A reader pointed out that my blog was listed on deafread.com. In case you weren’t aware, this is a list of blogs that cover issues in the deaf community. I’m not deaf but have been following the events at Galluadet. Yesterday, I posted my usual entry and went off to spend the rest of Sunday working out at the Y, shopping and having a glass of wine outside with my husband.
My reader’s e-mail said that I’d probably get a lot of “hits” or visits to you non-bloggers. And I have received nearly 400 unique visits since yesterday. Why I’m writing about this is that it confirms my earlier post on Thursday wherein I asked, “Are Blogs the New Power of the Press?” I remember what Ricky D. Taylor of ridorlive.com had written to me in response to that post. It bears repeating for I think it lets us hearing folks know a little bit about what it is like to be deaf if that is really possible.
Here’s the comment he made to AKS:
Another thing, Joe Shapiro of National Public Radio interviewed me yesterday about the impact of blogging in the Deaf Communities across the world. Joe asked me if it was something that we need in our communities. For a second, I was bit offended by that so I said, “Wait a minute, Joe, can YOU be honest with me on this -- have you ever met a journalist, cameraman, editor, anchorman who is completely Deaf and uses ASL all the time in CNN, MSNBC, WSJ, NY Times, NPR and all that? The truth is that you do not because you prevent Deaf people from having an opportunity to work in the media. We were denied of our perspectives and when they attempted to explain OUR perspectives, they always got it wrong.” Joe said, “One needs to have experience to work in that field.” Joe is right but the problem is that we were denied of an opportunity to work in the media field in order to gain experience. So what do Deaf people do? We create our media, we have to rely on ourselves to defend ourselves against the misconceptions, false information and all that ...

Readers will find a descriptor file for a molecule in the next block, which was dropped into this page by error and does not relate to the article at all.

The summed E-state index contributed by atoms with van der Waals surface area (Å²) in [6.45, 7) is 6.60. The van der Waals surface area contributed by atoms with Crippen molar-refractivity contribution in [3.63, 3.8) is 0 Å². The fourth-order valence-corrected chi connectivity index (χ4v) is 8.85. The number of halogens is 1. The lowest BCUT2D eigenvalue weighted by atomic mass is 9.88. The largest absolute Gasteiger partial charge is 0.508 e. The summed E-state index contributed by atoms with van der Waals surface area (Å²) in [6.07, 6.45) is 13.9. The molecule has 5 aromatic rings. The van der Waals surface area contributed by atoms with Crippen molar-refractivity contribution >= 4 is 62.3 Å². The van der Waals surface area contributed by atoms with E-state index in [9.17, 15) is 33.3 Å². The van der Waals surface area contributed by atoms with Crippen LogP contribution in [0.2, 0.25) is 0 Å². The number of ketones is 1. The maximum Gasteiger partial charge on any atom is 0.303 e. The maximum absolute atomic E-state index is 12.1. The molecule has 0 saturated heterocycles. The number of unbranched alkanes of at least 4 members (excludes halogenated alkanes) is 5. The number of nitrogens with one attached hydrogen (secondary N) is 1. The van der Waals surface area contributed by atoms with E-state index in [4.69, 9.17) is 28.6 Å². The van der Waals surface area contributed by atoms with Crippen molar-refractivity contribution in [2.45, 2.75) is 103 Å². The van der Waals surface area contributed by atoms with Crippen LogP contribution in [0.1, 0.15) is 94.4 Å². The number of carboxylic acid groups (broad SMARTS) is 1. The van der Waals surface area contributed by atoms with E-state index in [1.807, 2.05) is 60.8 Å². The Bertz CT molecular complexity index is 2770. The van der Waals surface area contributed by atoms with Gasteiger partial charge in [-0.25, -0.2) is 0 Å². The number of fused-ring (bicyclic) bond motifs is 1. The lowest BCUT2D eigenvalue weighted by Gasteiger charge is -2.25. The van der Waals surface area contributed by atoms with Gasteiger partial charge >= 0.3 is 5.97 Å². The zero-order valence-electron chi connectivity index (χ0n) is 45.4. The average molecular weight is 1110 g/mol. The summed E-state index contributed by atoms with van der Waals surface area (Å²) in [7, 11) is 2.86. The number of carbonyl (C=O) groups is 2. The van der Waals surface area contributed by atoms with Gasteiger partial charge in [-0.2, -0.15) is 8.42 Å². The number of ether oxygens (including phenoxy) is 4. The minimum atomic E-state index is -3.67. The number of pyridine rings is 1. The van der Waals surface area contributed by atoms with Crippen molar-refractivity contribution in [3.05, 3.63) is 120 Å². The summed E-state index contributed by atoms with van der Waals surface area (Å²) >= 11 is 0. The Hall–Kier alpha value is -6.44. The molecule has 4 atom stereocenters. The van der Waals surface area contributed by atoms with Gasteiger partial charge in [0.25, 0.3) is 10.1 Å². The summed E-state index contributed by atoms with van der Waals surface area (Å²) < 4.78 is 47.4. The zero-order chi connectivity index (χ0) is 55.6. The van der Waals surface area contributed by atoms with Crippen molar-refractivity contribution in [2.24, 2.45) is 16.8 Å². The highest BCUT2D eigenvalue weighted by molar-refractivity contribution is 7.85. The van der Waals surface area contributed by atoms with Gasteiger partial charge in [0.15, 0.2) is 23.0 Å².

And now I believe I can approach this issue with a little more understanding than I had before thanks to Ricky’s words. He and others have found a powerful way to communicate. While other media sources such as the Washington Post may have the clout and name recognition, I think that the power of the blogger has reached a new milestone.
I will follow the mainstream media like Susan Kinzie in the WP when she writes stories like this morning’s
“Source of Gallaudet Debate is Up for Debate.” But I will also visit the bloggers like those found on deafread.com to see another side. By the way Jane K. Fernandes will discuss the events at Gallaudet this afternoon on-line with the Washington Post at 2 p.m. Eastern time.